Jennifer Johansson is an artist. She creates mixed-media wall art, along with prints and illustrations that she uses on greeting cards, buttons, calendars and throw pillows. Some of her favorite subjects are birds and unique chairs, which are featured on many of her pieces. She also loves drawing interesting patterns and is working on compiling those designs into a coloring book (for grown-ups).

Humans are inherently creative. We write clever stories, sew lovely garments, create beautiful paintings, mold delicate glass and ceramic items and make beautiful music. Artists inspire us, take us away from our mundane lives to a fantastic place halfway between their imagination and ours.


A coloring book for grown-ups features line drawings by Johansson.

Nevertheless, few of us pursue those creative activities. We have a lot of valid reasons. Circumstances force us to spend most of our time taking care of our responsibilities, earning a living, caring for our families and homes, or simply struggling to keep ourselves healthy, safe and sane.

But there are a few brave (and lucky) individuals, such as Jennifer, who take that leap of faith and launch themselves into a serious creative endeavor. Believe me, it’s scary. Your art may not be popular. You’re likely to endure criticism, and you will be forced to battle your own doubts and insecurities. Still, if you are compelled to create, then nothing else will do.

“I have always been interested in art, but I really got serious about it in high school,” Jennifer said. “I had two really gifted art teachers that helped me build a strong set of foundational skills. But even though I loved art and was very successful, I just didn’t see myself becoming a professional artist. So, I went to college to study physical therapy.”


Johansson has also taken her art skills to pillows.

After struggling through chemistry courses, Jennifer would escape to her studio, where she was truly happy. It didn’t take long for her to make the switch to art education.

“For 15 years, I taught high school art and art history while making art on the side,” Jennifer said. “It was a good gig and I was good at teaching, but I knew there was more for me out there.”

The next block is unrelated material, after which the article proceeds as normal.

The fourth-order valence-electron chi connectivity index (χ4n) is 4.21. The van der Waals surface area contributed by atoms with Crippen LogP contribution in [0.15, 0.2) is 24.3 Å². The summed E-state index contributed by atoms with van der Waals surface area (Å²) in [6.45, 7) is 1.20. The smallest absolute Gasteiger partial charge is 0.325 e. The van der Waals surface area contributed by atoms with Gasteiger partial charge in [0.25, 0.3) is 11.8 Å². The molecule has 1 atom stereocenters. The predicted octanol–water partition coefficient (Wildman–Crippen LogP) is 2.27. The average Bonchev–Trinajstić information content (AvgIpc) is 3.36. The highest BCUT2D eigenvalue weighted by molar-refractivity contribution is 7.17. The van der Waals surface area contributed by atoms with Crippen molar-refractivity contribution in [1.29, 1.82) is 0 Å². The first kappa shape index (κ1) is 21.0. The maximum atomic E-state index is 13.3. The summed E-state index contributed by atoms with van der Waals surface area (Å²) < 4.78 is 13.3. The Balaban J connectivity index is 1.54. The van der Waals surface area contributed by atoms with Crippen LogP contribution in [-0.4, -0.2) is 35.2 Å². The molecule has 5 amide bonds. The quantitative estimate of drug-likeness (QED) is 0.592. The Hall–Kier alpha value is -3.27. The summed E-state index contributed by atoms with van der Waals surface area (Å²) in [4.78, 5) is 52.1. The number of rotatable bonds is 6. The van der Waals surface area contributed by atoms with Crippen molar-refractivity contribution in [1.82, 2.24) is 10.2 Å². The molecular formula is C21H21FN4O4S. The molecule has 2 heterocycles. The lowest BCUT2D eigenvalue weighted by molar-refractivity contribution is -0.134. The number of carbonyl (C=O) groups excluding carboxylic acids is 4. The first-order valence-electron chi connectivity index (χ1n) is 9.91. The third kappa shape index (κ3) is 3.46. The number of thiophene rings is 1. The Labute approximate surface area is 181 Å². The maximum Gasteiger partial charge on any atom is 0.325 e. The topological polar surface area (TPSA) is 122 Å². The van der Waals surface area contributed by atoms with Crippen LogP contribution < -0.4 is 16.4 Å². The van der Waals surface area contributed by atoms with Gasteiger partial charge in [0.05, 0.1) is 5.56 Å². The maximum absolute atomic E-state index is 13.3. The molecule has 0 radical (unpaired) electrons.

In the fall of 2011, Jennifer’s husband, Matthew (also an artist), landed a new job that necessitated a major move from Rockford to Southern Illinois. Jennifer was able to quit her teaching job and take that creative leap. These days, she splits her days, making art in her basement studio, spending time with her husband and stepson, Jack, and working at the local library as the teen and youth program coordinator.


A sampling of holiday greeting cards she created.

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“Now, when I’m not working on my art, I’m working on projects in our mid-century fixer-upper home,” which they bought in November 2012 and completely remodeled, “or working in our yard and vegetable garden,” she said. “Matt and I love living in Southern Illinois. We love cooking delicious dishes using the abundance of local foods and visiting local wineries and breweries or just enjoying the vibrant local music scene.”

Still, when you ask Jennifer about her art, her face literally lights up.

“That’s where I find my joy,” she said. “Lately, I love playing with abstract designs. The rote movement of my hand on the paper is very meditative for me. And I love taking a design, a piece of my artwork, and turning it into something else, whether that’s a card, a pillow, a button, a calendar or a coloring book.”

Her husband inspired her to start drawing birds. Her first one, a cardinal, has become her logo. And a friend’s “cool blue chair” inspired Jennifer to create a collage based around her drawing of that chair, which spawned a whole series of illustrations featuring unique chairs.


One of Johansson's paintings.

But Jennifer said that she finds ideas for her designs “everywhere.”

“Maybe it’s a kimono hanging on a wall in a Japanese restaurant or a photo of a series of lanterns in Vietnam or the underside of a growth of mushrooms or the patterns on the bark of a tree or just patterns that come straight out of my imagination.”

She knows that she is lucky to be able to create, to enjoy the artmaking process, but she still struggles, like most creative people do, with self-doubt.

“I want to make art. I love to make art. I’m lucky to be able to spend time creatively,” she said. “I want people to enjoy what I make, to buy it. I’ve had some success and some failure, and I’ve learned a lot. I’m proud of my work and of my website and blog, and I’m excited about my latest project, putting my designs together into a coloring book that will be done in time for the holidays.”

Jennifer sees her artistic endeavors as a journey, steps toward capturing that joy so inherent in the act of creation.

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